Many Conjunto Jardín shows also feature elegantly costumed virtuoso dancers Luis and Maritonia Garcia of the Club Veracruzano de California, masters of the region’s electrifying and percussive zapateado dance style.

The group’s second CD, Floreando (Flowering) (Trova Recordings 2003), received excellent reviews and spent much of spring 2003 in the top 10 on CMJ’s Latin Alternative airplay chart. It was inspired by the band’s 2001 trip to Tlacotalpan, Veracruz, Mexico, to participate in the annual Encuentro de Jaraneros (literally, “meeting of jarana players” – the major annual festival of jarocho music and dance) where they were a surprise hit of the festival, according to prominent Mexico City daily La Jornada. Floreando attempts to bridge the gap between the two principal schools of jarocho music, combining the rhythmic drive and virtuosic sparkle associated with the port city of Veracruz with the roots-oriented and percussion-flavored style typical of the region’s rural areas. See reviews for Floreando here.

Putumayo World Music’s 2001 compilation Music of Mexico features “La Bruja” from Conjunto Jardín’s well-received first CD, Nuevo Son Jarocho (1998, Trova Recordings). See reviews for Nuevo Son Jarocho here.

Since Conjunto Jardín’s successful 1997 debut at L.A.’s John Anson Ford Theatre, the group has gone on to bravura performances at universities, concert series, festivals and clubs, including a 1998 CD release concert at California Plaza Grand Performances for an audience of 3,000, supporting Carlos Vives at a sold-out House of Blues – for which they garnered a full-page review in Los Angeles Spanish-language daily La Opinión, with enormous color photos – and a SRO Cal Poly San Luis Obispo concert with Cesaria Evora.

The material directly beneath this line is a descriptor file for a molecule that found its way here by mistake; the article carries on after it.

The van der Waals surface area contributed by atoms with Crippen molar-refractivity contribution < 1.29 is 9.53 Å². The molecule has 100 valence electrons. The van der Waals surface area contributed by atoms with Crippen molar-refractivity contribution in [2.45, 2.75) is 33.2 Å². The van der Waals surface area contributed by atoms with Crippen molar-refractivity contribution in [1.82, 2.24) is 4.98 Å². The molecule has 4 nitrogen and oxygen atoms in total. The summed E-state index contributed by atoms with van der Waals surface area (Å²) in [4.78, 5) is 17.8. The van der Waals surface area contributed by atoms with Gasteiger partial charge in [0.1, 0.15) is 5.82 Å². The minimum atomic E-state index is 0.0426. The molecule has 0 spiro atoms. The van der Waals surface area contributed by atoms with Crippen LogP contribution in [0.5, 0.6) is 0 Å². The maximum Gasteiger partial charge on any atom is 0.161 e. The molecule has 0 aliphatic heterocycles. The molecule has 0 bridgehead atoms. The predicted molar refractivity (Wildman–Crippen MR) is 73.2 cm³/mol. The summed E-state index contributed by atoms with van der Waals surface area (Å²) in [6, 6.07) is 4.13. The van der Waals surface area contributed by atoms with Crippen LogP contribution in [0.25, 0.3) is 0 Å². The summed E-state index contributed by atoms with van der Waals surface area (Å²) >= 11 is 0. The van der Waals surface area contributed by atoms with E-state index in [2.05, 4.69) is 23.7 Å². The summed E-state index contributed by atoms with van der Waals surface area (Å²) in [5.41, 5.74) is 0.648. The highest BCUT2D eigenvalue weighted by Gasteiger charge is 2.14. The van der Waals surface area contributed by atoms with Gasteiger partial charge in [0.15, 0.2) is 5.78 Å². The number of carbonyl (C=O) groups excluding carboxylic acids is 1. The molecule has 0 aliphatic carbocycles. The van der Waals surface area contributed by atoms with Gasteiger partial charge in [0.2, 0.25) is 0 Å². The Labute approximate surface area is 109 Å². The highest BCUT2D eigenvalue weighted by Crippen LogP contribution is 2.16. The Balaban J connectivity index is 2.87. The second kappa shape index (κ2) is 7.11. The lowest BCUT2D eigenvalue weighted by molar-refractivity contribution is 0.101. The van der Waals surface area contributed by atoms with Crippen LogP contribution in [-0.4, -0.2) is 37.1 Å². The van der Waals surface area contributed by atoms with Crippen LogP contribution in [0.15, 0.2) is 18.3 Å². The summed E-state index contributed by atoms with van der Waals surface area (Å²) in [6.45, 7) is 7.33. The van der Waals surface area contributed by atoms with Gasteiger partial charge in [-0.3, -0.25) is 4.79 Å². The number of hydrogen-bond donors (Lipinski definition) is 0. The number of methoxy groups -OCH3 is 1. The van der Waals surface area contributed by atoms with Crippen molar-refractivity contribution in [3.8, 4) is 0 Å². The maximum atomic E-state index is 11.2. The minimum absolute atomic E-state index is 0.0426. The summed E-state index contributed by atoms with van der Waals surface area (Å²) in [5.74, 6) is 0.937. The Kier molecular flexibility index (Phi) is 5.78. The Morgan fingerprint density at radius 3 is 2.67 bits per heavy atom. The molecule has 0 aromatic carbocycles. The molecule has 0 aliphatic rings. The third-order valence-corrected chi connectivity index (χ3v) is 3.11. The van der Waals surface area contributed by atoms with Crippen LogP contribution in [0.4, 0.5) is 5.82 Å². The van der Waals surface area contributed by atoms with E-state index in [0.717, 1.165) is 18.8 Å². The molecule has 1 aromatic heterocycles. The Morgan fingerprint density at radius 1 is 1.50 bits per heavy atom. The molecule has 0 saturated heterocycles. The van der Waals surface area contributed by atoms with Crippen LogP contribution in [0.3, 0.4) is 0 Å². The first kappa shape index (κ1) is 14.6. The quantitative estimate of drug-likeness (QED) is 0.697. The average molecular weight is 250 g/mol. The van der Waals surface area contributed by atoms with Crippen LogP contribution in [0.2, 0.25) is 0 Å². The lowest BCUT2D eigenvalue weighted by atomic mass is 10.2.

In September 2002, the Fandango Jarocho gala at L.A.’s John Anson Ford Amphitheatre finally presented in an appropriate setting two of the most important groups, in both artistry and celebrity, in the resurgence of jarocho music in Veracruz: Son de Madera and Mono Blanco. Conjunto Jardín was honored to be a part of this concert, and their set’s preview of material from Floreando elicited a response from the audience fully as enthusiastic as that shown the illustrious out-of-town guests.